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Modulation of Gut Microbiota-Brain Axis by Probiotics, Prebiotics, and Diet.
J Agric Food Chem. 2015 Sep 16; 63(36):7885-95.JA

Abstract

There exists a bidirectional communication system between the gastrointestinal tract and the brain. Increasing evidence shows that gut microbiota can play a critical role in this communication; thus, the concept of a gut microbiota and brain axis is emerging. Here, we review recent findings in the relationship between intestinal microbes and brain function, such as anxiety, depression, stress, autism, learning, and memory. We highlight the advances in modulating brain development and behavior by probiotics, prebiotics, and diet through the gut microbiota-brain axis. A variety of mechanisms including immune, neural, and metabolic pathways may be involved in modulation of the gut microbiota-brain axis. We also discuss some future challenges. A deeper understanding of the relationship between the gut bacteria and their hosts is implicated in developing microbial-based therapeutic strategies for brain disorders.

Authors+Show Affiliations

College of Light Industry and Food Sciences, South China University of Technology , Guangzhou, China.Department of Psychology, Sun Yat-Sen University , Guangzhou, China. Library, South China University of Technology , Guangzhou, China.College of Light Industry and Food Sciences, South China University of Technology , Guangzhou, China.

Pub Type(s)

Journal Article
Review

Language

eng

PubMed ID

26306709

Citation

Liu, Xiaofei, et al. "Modulation of Gut Microbiota-Brain Axis By Probiotics, Prebiotics, and Diet." Journal of Agricultural and Food Chemistry, vol. 63, no. 36, 2015, pp. 7885-95.
Liu X, Cao S, Zhang X. Modulation of Gut Microbiota-Brain Axis by Probiotics, Prebiotics, and Diet. J Agric Food Chem. 2015;63(36):7885-95.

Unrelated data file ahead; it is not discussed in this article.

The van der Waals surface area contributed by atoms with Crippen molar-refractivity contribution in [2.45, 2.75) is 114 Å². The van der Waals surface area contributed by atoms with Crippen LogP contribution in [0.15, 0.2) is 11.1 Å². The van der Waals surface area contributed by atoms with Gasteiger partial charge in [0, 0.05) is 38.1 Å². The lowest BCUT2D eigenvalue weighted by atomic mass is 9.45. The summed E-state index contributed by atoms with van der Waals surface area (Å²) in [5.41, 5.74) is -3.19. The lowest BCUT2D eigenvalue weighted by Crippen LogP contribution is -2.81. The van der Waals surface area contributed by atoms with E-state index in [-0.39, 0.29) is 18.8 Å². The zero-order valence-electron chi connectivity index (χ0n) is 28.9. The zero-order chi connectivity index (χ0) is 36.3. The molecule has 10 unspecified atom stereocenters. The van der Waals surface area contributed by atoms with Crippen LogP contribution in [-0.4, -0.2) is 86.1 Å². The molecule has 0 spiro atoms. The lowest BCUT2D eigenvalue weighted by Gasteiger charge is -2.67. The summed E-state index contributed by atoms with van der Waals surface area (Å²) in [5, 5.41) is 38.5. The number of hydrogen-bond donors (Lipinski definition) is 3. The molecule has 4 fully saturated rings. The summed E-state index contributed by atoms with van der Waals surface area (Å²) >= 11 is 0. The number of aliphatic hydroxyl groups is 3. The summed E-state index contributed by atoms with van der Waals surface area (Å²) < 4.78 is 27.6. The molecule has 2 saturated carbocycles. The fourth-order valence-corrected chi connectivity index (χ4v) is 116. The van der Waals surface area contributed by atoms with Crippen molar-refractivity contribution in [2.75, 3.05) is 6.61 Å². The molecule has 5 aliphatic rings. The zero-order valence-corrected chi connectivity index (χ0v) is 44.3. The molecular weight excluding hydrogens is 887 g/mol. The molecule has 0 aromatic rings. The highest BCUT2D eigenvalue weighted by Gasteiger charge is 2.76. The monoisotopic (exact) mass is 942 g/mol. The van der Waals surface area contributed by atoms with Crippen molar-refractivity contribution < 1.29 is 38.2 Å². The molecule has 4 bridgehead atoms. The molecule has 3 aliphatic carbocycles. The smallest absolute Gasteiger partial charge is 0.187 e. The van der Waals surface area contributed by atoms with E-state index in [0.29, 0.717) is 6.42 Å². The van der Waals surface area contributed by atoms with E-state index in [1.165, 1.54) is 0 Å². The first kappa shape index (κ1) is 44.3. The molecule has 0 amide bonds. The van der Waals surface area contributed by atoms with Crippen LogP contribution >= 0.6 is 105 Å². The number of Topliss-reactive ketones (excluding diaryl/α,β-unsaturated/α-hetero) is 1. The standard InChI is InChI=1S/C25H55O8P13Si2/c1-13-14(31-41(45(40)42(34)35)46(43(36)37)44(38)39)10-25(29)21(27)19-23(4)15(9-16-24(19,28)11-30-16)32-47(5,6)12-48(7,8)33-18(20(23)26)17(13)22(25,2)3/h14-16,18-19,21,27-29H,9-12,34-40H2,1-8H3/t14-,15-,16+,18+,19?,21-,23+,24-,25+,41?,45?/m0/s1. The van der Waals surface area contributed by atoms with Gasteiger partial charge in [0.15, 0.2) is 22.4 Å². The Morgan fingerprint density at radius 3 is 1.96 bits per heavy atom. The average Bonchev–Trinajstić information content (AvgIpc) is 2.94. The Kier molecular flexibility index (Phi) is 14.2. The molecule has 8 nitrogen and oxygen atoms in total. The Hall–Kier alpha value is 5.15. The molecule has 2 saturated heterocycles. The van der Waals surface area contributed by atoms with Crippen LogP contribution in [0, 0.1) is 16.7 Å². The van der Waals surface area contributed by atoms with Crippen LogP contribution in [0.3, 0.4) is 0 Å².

Liu, X., Cao, S., & Zhang, X. (2015). Modulation of Gut Microbiota-Brain Axis by Probiotics, Prebiotics, and Diet. Journal of Agricultural and Food Chemistry, 63(36), 7885-95. https://doi.org/10.1021/acs.jafc.5b02404
Liu X, Cao S, Zhang X. Modulation of Gut Microbiota-Brain Axis By Probiotics, Prebiotics, and Diet. J Agric Food Chem. 2015 Sep 16;63(36):7885-95. PubMed PMID: 26306709.
* Article titles in AMA citation format should be in sentence-case
TY - JOUR T1 - Modulation of Gut Microbiota-Brain Axis by Probiotics, Prebiotics, and Diet. AU - Liu,Xiaofei, AU - Cao,Shangqing, AU - Zhang,Xuewu, Y1 - 2015/09/01/ PY - 2015/8/27/entrez PY - 2015/8/27/pubmed PY - 2016/3/18/medline KW - brain function KW - diet KW - gut microbiota KW - prebiotics KW - probiotics SP - 7885 EP - 95 JF - Journal of agricultural and food chemistry JO - J Agric Food Chem VL - 63 IS - 36 N2 - There exists a bidirectional communication system between the gastrointestinal tract and the brain. Increasing evidence shows that gut microbiota can play a critical role in this communication; thus, the concept of a gut microbiota and brain axis is emerging. Here, we review recent findings in the relationship between intestinal microbes and brain function, such as anxiety, depression, stress, autism, learning, and memory. We highlight the advances in modulating brain development and behavior by probiotics, prebiotics, and diet through the gut microbiota-brain axis. A variety of mechanisms including immune, neural, and metabolic pathways may be involved in modulation of the gut microbiota-brain axis. We also discuss some future challenges. A deeper understanding of the relationship between the gut bacteria and their hosts is implicated in developing microbial-based therapeutic strategies for brain disorders. SN - 1520-5118 UR - https://www.unboundmedicine.com/medline/citation/26306709/Modulation_of_Gut_Microbiota_Brain_Axis_by_Probiotics_Prebiotics_and_Diet_ L2 - https://doi.org/10.1021/acs.jafc.5b02404 DB - PRIME DP - Unbound Medicine ER -